Home » Blog » Developing Awareness as Tool for Change

Developing Awareness as Tool for Change

If Insight is the holy grail of Psychoanalysis, “Awareness” is the goal of Gestalt Therapy.  Insight is the cognitive understanding of how the past may inform the present, or the “why’s” of our actions. Insight tells us why we are angry at our partners because of a past wound inflicted upon us by our mother, etc.   While insight is important, it is much like watching a baseball game on television. We can see the action, but can’t “feel” the action.  And if aren’t fully aware of our process, particularly at the contact boundary it is hard to grow.

For the Gestalt Therapist, “Awareness” is a 3D experience. It’s the roar of the crowd at the ballpark, the smell of hotdogs lathered in mustard, and the crunch of used peanut shells under our feet.  Insight can happen in the present, but Awareness is the present. It is not something that happens now. It is now.  And ideally, it happens in the therapy hour, in the “Dialogue” between the therapist and client. Awareness is not something the therapist does to the client, but rather is co-created in the field and an offspring of true “Contact.”

Awareness has been called a valuable tool that offers us the possibility of “choice.”  Perls would often say that Awareness offers us “response-ability,” with an emphasis on the word response.   If we are unaware of our process and how we are in the world, particularly at the point of “contact” with the environment, then we are prone to contact disturbances, living through the default gestalts from the past.

Other disturbances of Contact besides Introjection are as follows:

  1. Confluence: The idea of fusion, where one organism does not differentiate from the other but becomes fused with them. Thus the self is diffuse and not independent.  I have a 20 year old male client now that is enmeshed with his mother to the degree that when I asked him, “Who was more important? Him or His mother?”… he could not answer.  His own sense of self was stunted, with all the resources directed at her needs. Her significant anxiety impacted him to such a degree that they were like Siamese twins. If she was anxious, he became anxious—and thus he spent considerable time figuring out how to reduce her anxiety (for his own benefit). Since they were both equally important to each other’s survival, the death or illness of one, could destroy the other. This is unhealthy confluence.  Confluence can be supportive and effective if combined with healthy withdrawal or disconnection.  This is the essence of sexual intercourse. This cycle of connection (confluence) and withdrawal has been framed as a healthy model for couples by the Resnicks. The Resnicks also have a saying about uynhealthy confluence (or fusion) in couples…. “Two Becomes One and Then None.”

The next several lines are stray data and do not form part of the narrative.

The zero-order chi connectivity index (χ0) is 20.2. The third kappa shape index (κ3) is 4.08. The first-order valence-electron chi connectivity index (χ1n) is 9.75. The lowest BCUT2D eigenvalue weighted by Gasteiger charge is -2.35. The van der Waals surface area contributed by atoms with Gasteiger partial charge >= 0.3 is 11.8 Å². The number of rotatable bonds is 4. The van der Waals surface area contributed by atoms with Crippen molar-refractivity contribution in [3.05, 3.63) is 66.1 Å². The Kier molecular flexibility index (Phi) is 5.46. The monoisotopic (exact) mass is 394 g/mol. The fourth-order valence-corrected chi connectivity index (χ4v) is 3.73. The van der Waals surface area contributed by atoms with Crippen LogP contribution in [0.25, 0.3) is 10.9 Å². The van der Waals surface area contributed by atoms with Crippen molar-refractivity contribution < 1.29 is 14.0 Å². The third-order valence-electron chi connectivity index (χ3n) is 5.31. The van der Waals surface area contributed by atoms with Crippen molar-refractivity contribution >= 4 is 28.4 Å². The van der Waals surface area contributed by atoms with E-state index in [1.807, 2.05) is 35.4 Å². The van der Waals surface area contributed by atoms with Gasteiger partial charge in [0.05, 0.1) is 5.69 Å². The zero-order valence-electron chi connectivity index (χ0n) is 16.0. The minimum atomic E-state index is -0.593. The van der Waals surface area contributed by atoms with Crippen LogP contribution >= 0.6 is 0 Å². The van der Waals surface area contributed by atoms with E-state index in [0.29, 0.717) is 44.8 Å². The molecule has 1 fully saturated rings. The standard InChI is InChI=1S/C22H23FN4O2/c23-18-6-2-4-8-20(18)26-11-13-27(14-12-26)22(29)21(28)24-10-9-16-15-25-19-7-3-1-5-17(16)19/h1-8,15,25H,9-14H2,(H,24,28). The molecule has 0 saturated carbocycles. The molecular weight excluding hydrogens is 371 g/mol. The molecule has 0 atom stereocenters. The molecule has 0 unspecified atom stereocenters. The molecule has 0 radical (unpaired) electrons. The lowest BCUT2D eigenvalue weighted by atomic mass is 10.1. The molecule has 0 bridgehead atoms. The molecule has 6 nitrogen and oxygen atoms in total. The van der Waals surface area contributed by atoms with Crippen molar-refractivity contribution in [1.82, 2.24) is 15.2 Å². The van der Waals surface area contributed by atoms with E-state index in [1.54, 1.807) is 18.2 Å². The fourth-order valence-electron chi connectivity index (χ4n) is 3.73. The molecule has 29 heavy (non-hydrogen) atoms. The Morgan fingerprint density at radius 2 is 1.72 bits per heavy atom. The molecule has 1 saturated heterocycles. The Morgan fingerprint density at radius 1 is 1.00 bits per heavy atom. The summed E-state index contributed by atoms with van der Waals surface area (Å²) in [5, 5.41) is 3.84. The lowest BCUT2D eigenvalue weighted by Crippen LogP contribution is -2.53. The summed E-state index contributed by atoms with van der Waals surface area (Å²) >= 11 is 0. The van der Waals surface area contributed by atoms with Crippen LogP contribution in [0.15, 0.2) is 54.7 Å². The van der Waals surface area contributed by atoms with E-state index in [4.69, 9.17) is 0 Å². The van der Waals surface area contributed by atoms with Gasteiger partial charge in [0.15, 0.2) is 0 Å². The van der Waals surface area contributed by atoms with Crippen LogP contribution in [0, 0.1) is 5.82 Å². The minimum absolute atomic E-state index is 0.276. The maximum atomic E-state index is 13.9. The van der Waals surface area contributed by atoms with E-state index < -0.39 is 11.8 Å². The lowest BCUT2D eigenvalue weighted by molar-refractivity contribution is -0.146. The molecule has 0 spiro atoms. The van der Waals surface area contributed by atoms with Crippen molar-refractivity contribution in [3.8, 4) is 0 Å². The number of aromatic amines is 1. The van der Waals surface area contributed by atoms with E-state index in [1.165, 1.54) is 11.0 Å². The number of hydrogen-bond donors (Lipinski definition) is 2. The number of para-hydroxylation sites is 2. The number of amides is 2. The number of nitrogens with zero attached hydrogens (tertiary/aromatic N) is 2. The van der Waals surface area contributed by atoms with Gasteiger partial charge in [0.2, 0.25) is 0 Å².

2. Retroflection: Retroflection is the idea that the individual’s needs are called back, just at the point of contact boundary with the environment. Like a very important letter stamped “return to sender,” except the sender stamps these words himself! A need or gestalt forms, but at the point of scanning the environment (or earlier in some cases) the individual doesn’t feel the self-support to engage the motor activity needed to meet the.  Some cultures practice Retroflection often and this can be healthy and productive for the continuation of the species—particularly where resources are scare like on islands. Both the English and the Japanese are known for their polite language where anything uncomfortable or threatening is retroflected and not communicated to the other. Interestingly New York City is an island but nothing seems retroflected. Retroflection is often, but not always, combined with introjection. A fixed rigid belief is held about the self or other that prevents the individual from meeting the environment authentically.
  3. Projection: Projection involves the unowned parts of ourselves that we are unaware of and are overwhelming our current system of self-support.  Like a toxic bacteria, these thoughts and feelings threaten our systemic homeorhesis, and so we discard them, projecting them out onto another host.  This prevents healthy connection at the contact boundary. How can we truly connect if the projected thoughts create instability in the environment? It’s like a woman eagerly looking for a partner but afraid that the men she meets are planning to abandon her eventually.  And so she ends the burgeoning relationships prematurely, confusing the men that were genuinely interested in a long-term relationship. As in this case, projected thoughts are often negative, seeing the other as evil or mean or dangerous—but not always. We can project onto others our unowned greatness.  Who hasn’t attributed unwarranted positive feelings to a celebrity or athlete? Helping the client become aware of the projected thoughts and the parts of themselves that they have not owned yet is the key to working with projection. Empty chair work has been used effectively to build awareness around projections. The therapist must also be committed to accepting the projection if it falls upon him or her as a means to create deeper awareness in the client.
  4. Deflection: A client’s boundaries may be impermeable or he or she doesn’t have the self-support to be vulnerable. Thus, a shield is placed at the contact boundary that prevents the environment from contacting with the other.  Humor is often used as a means to deflect from the environment. Turning away or ignoring a child that is having a tantrum may be an effective means of deflecting from a charged figure.
Scroll to Top
X